Fair Wear and Tear

GMP Drivercare applies BVRLA’s Guide

The aim of the BVRLA’s guide is to provide an industry-wide, accepted standard that defines fair wear and tear on passenger vehicles and light commercial vehicles when they are returned at the end of a contract or finance agreement. On collection, the vehicle must be in a safe and roadworthy condition, with all of the appropriate keys, equipment and documentation available.


The vehicle must have a current MOT certificate. A charge will be levied for vehicles returned with out a current MOT certificate as the leasing company will have to arrange for the vehicle to be collected by trailer and then have the vehicle tested before sale.


Vehicles should be serviced to manufacturer’s serviced schedules and have stamped service books to document this. The stamped book must be available for inspection and returned with the vehicle. If the book has not been stamped or service invoices have not been provided as proof of servicing. Leasing companies will levy a charge for incomplete and missing service histories.


A charge will be levied for spare keys and missing standard items e.g. satellite navigation discs that are not returned with the vehicle.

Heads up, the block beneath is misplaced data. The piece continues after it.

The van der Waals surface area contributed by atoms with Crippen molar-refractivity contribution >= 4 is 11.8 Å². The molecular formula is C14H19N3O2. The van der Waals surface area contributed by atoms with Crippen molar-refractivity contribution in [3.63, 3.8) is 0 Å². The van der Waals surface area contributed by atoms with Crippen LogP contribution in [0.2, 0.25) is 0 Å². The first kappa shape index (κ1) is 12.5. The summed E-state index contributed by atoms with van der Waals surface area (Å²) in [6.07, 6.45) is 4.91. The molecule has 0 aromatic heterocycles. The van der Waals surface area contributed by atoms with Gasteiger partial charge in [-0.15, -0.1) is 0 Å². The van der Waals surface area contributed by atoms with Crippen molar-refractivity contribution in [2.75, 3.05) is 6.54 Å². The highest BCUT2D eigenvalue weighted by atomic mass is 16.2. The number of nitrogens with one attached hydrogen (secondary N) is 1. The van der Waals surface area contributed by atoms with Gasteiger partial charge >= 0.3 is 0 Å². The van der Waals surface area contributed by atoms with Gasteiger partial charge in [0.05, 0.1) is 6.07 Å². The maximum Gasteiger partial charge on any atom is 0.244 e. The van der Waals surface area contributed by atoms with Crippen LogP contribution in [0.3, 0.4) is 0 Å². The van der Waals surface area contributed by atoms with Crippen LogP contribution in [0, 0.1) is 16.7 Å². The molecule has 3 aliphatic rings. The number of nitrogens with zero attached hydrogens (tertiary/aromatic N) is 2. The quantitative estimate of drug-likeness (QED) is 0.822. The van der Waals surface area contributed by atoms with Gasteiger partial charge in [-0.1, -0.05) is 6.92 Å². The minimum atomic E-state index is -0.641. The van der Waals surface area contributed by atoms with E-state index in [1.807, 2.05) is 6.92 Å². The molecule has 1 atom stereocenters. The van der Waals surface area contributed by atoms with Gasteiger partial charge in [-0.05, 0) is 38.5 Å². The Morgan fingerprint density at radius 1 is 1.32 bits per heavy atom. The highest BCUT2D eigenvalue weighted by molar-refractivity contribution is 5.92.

The vehicle should be sufficiently clean to allow a detailed inspection upon hand-over, this inspection does not form the basis of a re-charge it merely describes the condition. The collection agent is not a qualified vehicle inspector and will not be able to tell you if damage falls outside the BVRLA ‘Fair Wear and Tear’ conditions.

It is in the interests of the customer to point out damage to the collection agent and retain a copy of the collection appraisal for their records. Qualified assessors can only undertake a re-charge inspection in good light after the vehicle has been cleaned.

Leasing companies will charge for vehicles affected with unsatisfactory in-life body repairs that require re-painting to meet manufacturer’s standards. Leasing companies may charge customers for damage not recorded on collection notes, when damage is obviously not new but has been missed by the collection agent.

When the leasing companies receive queries, the team reviews the evidence on both the inspection report and the collection note. If the evidence is shown on the inspection report, and supported by a digital image, whenever practical, the charge stands. (Poor previous repairs are often not clearly visible on digital images.)

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